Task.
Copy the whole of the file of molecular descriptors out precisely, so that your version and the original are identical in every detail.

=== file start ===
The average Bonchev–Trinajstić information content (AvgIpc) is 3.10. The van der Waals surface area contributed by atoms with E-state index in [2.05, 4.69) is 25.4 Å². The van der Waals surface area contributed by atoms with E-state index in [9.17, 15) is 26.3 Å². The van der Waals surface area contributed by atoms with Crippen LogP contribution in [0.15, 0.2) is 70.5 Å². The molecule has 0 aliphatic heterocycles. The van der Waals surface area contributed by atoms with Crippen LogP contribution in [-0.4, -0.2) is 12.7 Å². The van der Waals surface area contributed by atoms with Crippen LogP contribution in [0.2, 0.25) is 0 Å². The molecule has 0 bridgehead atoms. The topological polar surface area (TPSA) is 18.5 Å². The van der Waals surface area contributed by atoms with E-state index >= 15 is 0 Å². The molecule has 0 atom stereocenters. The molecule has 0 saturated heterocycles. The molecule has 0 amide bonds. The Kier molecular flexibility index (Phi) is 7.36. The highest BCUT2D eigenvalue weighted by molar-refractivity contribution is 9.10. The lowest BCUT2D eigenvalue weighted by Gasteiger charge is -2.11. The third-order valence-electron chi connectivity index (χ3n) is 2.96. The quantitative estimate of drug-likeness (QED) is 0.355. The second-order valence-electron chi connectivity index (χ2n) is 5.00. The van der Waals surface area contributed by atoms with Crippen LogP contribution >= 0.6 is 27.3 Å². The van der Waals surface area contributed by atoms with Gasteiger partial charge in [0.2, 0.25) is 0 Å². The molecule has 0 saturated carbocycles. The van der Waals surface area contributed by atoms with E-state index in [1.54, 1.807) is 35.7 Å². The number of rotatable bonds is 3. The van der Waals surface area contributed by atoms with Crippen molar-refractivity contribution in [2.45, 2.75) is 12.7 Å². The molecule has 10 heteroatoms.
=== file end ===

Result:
The average Bonchev–Trinajstić information content (AvgIpc) is 3.10. The van der Waals surface area contributed by atoms with E-state index in [2.05, 4.69) is 25.4 Å². The van der Waals surface area contributed by atoms with E-state index in [9.17, 15) is 26.3 Å². The van der Waals surface area contributed by atoms with Crippen LogP contribution in [0.15, 0.2) is 70.5 Å². The molecule has 0 aliphatic heterocycles. The van der Waals surface area contributed by atoms with Crippen LogP contribution in [-0.4, -0.2) is 12.7 Å². The van der Waals surface area contributed by atoms with Crippen LogP contribution in [0.2, 0.25) is 0 Å². The molecule has 0 bridgehead atoms. The topological polar surface area (TPSA) is 18.5 Å². The van der Waals surface area contributed by atoms with E-state index >= 15 is 0 Å². The molecule has 0 atom stereocenters. The molecule has 0 saturated heterocycles. The molecule has 0 amide bonds. The Kier molecular flexibility index (Phi) is 7.36. The highest BCUT2D eigenvalue weighted by molar-refractivity contribution is 9.10. The lowest BCUT2D eigenvalue weighted by Gasteiger charge is -2.11. The third-order valence-electron chi connectivity index (χ3n) is 2.96. The quantitative estimate of drug-likeness (QED) is 0.355. The second-order valence-electron chi connectivity index (χ2n) is 5.00. The van der Waals surface area contributed by atoms with Crippen LogP contribution >= 0.6 is 27.3 Å². The van der Waals surface area contributed by atoms with Gasteiger partial charge in [0.2, 0.25) is 0 Å². The molecule has 0 saturated carbocycles. The van der Waals surface area contributed by atoms with E-state index in [1.54, 1.807) is 35.7 Å². The number of rotatable bonds is 3. The van der Waals surface area contributed by atoms with Crippen molar-refractivity contribution in [2.45, 2.75) is 12.7 Å². The molecule has 10 heteroatoms.